Essential Oils May Cause Anaphylactic Shock

An essential oil is a volatile, odorless liquid containing various volatile organic compounds in plants. Essential oils are also called volatile aromatic oils, volatile terpenoids, aldehydes, or just the plant’s oil, like oil of rose. Aromatherapy utilizes the essential oil as a source of fragrance, taste and color. The scent of a flower is the concentrated essence of the flower and when this oil is applied to the skin it produces the desired scents. Essential oils have been used for centuries to cure certain maladies and help the body overcome the stresses and anxiety. On life science publishing reviews, you will find essential information on essential oils.

While essential oils may be used in aromatherapy to treat ailments and relieve symptoms, some types of these blends may be utilized for purposes other than therapeutic use. Essential oils may be used directly on the skin to relieve insect bites, bug sting bites and similar rash irritations. They can also be added to bath water and directly inhaled for massaging and invigorating sensations. These concentrated plant fragrances are not only highly effective in relieving minor rashes but can also have a strong aroma which is very pleasant. If essential oils are used for their intended purposes, they are usually ingested by consuming a carrier oil, which serves as a neutralizer and protects the wearer from potentially harmful exposure to the concentrated fragrance within the carrier oil.

When used in skin care products, however, these scented oils can cause serious side effects. Ingesting enough of them can cause nausea, vomiting, dizziness, and even severe side effects such as coma and death. Essential oil constituents can be absorbed through the skin easily through clothing or hair care products which have not been washed thoroughly. Although essential oils are thought to be safe when used undiluted, this is in fact quite the opposite. Essential oils are composed of a variety of different compounds and varying concentrations within these compounds can result in side effects that are irritating to sensitive skin.

It is important to remember that while essential oils may be safe to use undiluted, using concentrated or thickly scented products can result in side effects for many people, this are details you will find discussed at life science publishing. While using these products to treat skin conditions should always dilute oils to the point that there are no airborne contaminants present, this does not always occur. Especially, when dilution is not a concern since it is only when applied to the skin that these substances are dangerous. When essential oils are applied in thick emulsions, there is always a risk of over-diluting and an allergic reaction can result.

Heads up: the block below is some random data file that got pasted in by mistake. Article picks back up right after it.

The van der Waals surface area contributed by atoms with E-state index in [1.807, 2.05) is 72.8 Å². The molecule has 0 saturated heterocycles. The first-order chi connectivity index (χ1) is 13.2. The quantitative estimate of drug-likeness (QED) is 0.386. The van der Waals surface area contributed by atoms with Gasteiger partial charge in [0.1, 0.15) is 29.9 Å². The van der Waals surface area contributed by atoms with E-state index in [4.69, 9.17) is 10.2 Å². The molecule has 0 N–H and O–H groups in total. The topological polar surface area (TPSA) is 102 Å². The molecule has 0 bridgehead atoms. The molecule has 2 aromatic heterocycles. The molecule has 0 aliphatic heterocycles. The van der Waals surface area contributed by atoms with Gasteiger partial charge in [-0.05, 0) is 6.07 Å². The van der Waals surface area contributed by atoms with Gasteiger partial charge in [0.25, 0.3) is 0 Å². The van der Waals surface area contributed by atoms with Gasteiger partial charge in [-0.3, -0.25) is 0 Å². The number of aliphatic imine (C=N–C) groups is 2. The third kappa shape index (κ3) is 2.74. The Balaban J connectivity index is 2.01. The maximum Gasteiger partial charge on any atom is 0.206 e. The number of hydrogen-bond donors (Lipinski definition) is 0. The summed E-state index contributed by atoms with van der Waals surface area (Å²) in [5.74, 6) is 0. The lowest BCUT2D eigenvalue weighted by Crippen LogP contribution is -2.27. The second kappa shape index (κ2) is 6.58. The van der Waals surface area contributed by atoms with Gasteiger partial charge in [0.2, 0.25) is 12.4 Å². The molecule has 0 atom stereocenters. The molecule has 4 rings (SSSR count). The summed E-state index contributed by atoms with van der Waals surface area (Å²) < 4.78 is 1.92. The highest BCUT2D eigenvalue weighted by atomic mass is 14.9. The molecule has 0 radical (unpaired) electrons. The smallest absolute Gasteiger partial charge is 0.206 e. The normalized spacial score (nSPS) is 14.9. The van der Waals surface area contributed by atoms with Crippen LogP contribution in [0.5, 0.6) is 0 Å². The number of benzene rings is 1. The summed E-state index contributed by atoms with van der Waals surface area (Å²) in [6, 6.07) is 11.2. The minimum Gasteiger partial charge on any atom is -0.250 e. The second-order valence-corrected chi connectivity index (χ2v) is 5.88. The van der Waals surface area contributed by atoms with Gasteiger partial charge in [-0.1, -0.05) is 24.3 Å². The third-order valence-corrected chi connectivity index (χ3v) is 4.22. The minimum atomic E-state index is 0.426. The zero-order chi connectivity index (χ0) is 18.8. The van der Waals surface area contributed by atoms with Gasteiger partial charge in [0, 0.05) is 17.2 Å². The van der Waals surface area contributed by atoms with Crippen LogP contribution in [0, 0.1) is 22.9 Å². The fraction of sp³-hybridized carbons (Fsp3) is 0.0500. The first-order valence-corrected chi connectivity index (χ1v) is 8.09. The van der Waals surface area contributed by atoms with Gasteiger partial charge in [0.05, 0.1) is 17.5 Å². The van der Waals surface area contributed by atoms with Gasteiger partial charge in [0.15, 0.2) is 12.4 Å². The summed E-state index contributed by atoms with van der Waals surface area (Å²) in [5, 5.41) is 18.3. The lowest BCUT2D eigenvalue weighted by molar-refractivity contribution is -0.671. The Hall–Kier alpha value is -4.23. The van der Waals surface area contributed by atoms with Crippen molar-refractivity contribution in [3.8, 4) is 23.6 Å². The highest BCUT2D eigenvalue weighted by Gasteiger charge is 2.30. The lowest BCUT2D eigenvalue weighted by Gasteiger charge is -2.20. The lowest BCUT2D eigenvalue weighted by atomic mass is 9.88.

For instance, when applying a lavender-scented product such as a body wash to your skin, you may cause an allergic reaction. As the concentrated oil component mixes with the cleanser’s carrier oil, the two combine to create a response from the body, which may cause dizziness, a reddening of the face, skin peeling and a sensation that your throat is burning. When using such a product to treat an individual’s skin, you need to dilute it appropriately. You can do this by simply placing a drop or two in a clear non-pore clogging drinking glass or by using a diluted spray bottle to pour the essential oils onto your affected area.

In order to avoid having any type of adverse allergic reaction, always dilute your essential oils before you apply them to your skin. Essential oils can be diluted by washing them for five minutes and then gently squeezing them between your fingers. This will ensure that there are no oils remaining after the initial washing. Once you have finished the wash, blot the area with clean paper towels to absorb the remaining oil. If you find that your skin is itching or red, then dilute the oils further until there are no traces of fragrance left. Check out this post for more details related to this article: https://en.wikipedia.org/wiki/Essential_oil.

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